Category Archives: Torah

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I have so many questions for you, but I also want to respect your time. What are you curious about learning? What are your interests in Judaic knowledge? Would you be willing to take a few minutes to complete this survey to tell me a little bit about you and your interests? In advance, thank you very much.


Your Light of Wisdom

Our days are rather filled “up” with day-to-day undertakings, and sometimes we barely get in all the activities we schedule in.

So where and how do we make room for study?

How can we be different today if we haven’t focused on what that even means?

After all, even one of the highest compliments one can pay to a Torah scholar is to call that person a “Talmid Chacham”…literally a student of wisdom. So, even at the highest level of scholarship, one is still a student.

Read more here…. [and subscribe to Inner Judaism to be notified of new posts!].


Blessings and the Small “i” in Gratitude

 

Gratitude is being present in order to experience awe

When we are truly present we experience something riveting. The timeless nature of the moment and the fleeting quality of time are simultaneously in our awareness, and in that, we experience a sense of awe. Our recognition of the Creator, the One who binds everything together, often moves us to mark the moment with a blessing.

When we say a blessing, we’re not blessing God. God does not ‘need’ our blessing, we need to bless. In participating in the act of recognition/blessing, we are acknowledging that God is the Source. The act of blessing, a form of gratitude, is supposed to change us.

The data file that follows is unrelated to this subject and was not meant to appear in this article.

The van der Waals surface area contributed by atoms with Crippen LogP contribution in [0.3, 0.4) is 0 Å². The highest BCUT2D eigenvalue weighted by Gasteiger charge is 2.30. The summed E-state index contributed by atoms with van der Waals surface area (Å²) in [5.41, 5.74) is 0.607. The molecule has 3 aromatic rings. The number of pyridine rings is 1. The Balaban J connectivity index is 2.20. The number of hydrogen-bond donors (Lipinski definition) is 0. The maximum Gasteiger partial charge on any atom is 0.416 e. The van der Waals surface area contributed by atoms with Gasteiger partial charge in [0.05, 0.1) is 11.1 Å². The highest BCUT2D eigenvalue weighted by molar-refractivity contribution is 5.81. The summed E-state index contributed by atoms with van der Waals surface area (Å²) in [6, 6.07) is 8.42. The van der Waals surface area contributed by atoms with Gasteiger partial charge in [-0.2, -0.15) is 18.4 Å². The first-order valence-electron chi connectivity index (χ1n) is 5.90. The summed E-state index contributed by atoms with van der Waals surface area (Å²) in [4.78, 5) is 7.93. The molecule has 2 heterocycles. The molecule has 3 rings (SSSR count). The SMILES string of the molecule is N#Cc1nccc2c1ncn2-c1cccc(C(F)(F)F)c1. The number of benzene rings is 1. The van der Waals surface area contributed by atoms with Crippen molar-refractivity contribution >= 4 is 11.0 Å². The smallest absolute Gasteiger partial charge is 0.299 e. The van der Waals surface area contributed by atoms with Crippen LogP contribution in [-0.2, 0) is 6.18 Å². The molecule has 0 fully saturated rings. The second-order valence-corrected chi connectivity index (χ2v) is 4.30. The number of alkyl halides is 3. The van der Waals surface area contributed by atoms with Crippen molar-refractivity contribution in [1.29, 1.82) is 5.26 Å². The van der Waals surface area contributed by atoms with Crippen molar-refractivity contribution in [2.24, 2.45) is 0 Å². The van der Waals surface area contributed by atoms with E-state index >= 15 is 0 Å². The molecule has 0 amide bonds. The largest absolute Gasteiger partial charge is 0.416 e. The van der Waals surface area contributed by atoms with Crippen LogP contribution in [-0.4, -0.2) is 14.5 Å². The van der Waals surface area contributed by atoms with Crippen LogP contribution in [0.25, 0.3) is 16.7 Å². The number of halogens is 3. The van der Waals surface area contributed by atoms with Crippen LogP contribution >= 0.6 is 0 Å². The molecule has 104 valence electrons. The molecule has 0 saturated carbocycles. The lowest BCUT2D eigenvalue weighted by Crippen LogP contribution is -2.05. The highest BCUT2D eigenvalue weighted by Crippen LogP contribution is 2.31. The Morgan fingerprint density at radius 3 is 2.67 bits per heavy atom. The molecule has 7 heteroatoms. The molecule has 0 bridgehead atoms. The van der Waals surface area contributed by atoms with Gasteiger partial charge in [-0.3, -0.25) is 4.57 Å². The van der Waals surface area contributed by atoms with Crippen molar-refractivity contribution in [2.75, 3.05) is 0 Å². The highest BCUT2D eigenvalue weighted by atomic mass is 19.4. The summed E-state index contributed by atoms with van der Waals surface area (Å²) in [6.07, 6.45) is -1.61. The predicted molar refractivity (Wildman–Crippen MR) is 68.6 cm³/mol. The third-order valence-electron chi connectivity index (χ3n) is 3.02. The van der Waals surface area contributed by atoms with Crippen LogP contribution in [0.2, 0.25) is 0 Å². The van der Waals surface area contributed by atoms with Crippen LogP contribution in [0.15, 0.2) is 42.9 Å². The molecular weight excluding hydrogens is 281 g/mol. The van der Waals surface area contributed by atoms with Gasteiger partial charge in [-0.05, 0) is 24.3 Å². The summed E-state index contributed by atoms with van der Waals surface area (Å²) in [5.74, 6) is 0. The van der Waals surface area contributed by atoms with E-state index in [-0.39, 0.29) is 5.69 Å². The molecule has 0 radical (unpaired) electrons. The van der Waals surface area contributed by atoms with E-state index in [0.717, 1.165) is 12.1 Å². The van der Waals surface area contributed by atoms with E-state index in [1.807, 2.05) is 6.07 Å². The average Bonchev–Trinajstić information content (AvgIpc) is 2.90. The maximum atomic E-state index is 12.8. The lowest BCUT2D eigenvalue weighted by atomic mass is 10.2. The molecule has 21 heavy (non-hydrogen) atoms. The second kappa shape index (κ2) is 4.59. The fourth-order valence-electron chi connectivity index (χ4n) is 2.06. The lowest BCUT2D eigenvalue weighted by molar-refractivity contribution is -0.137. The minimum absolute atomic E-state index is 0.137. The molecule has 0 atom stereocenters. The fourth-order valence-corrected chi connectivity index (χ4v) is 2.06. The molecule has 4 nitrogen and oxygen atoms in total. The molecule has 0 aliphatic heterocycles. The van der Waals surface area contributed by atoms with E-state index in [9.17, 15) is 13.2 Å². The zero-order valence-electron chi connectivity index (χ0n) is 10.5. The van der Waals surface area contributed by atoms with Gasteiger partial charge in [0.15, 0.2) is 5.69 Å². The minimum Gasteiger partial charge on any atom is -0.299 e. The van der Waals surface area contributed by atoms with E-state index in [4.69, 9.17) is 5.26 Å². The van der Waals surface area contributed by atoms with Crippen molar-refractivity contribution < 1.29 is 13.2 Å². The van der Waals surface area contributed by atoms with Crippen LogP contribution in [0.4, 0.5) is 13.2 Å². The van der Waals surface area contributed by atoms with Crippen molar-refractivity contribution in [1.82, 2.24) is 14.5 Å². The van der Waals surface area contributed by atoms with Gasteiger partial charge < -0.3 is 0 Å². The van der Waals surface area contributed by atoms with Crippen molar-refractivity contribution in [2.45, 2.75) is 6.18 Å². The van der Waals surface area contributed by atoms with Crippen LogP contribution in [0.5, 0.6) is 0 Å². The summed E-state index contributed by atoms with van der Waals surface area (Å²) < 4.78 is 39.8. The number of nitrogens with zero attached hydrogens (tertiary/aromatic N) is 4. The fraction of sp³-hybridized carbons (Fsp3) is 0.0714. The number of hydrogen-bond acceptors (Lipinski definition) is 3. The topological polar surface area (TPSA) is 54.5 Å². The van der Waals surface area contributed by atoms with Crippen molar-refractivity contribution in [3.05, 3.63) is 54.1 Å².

Blessing arouses the part within us that yearns for connection on a deeper level

Saying a blessing awakens our desire to connect with the Source. During the Amidah (silent prayer), the beautiful opportunity to express our gratitude comes before the conclusion and is known as “Modim Anachnu Lach”.  Here is a portion:

We are grateful to you as we recount your praises, for our lives are entrusted in your hand, and our souls are in your safekeeping–for your miracles that are with us every day, and for your wonders and good works that are with us at all times: evening, morning, and midday.

The term for Gratitude in Hebrew involves more than just a definition, it is part of who we are as a people (we are Yehudim, Jews, from the root word to thank).

There is a gift in knowing that we don’t take life for granted and as we pull our egos aside we allow ourselves to recognize the greatness of the moment. That very pulling away is alluded to in the parsha of Vayetzei, when Jacob dreams of Messengers/Angels going up and down a ladder to the heavens. God grants him an enormous and generous blessing. Jacob, upon awakening says:

” אָכֵן֙ יֵ֣שׁ יְהוָ֔ה בַּמָּק֖וֹם הַזֶּ֑ה וְאָנֹכִ֖י לֹ֥א יָדָֽעְתִּי׃”

“Surely the LORD is present in this place, and I, I did not know!”

It is a sudden awareness of God’s presence in the universe and as if to wake us up to that moment, there is an extra “I” [וְאָנֹכִ֖י]  in the text that is not necessary, since yadati [יָדָֽעְתִּי ] already means “I did not know”. What is the purpose of the additional “I”? What about our own selves prevents us from recognizing the obvious, that God is in all places?

When we are filled with ego, there is no room for awe

There have been many interpretations* of this verse, but the one I relate to the most is from the school of Menachem Mendel of Kotzk (1787-1859) that says the first “I” represents our being filled with ourselves, our own ego.

As the recipient of his father Isaac’s chosen blessing, favored over Esau, Jacob’s importance inflated. In that state, he was unable to envision the nature of God in the world. That is the “I” that didn’t know God.

HaMakom – The Place and Everyplace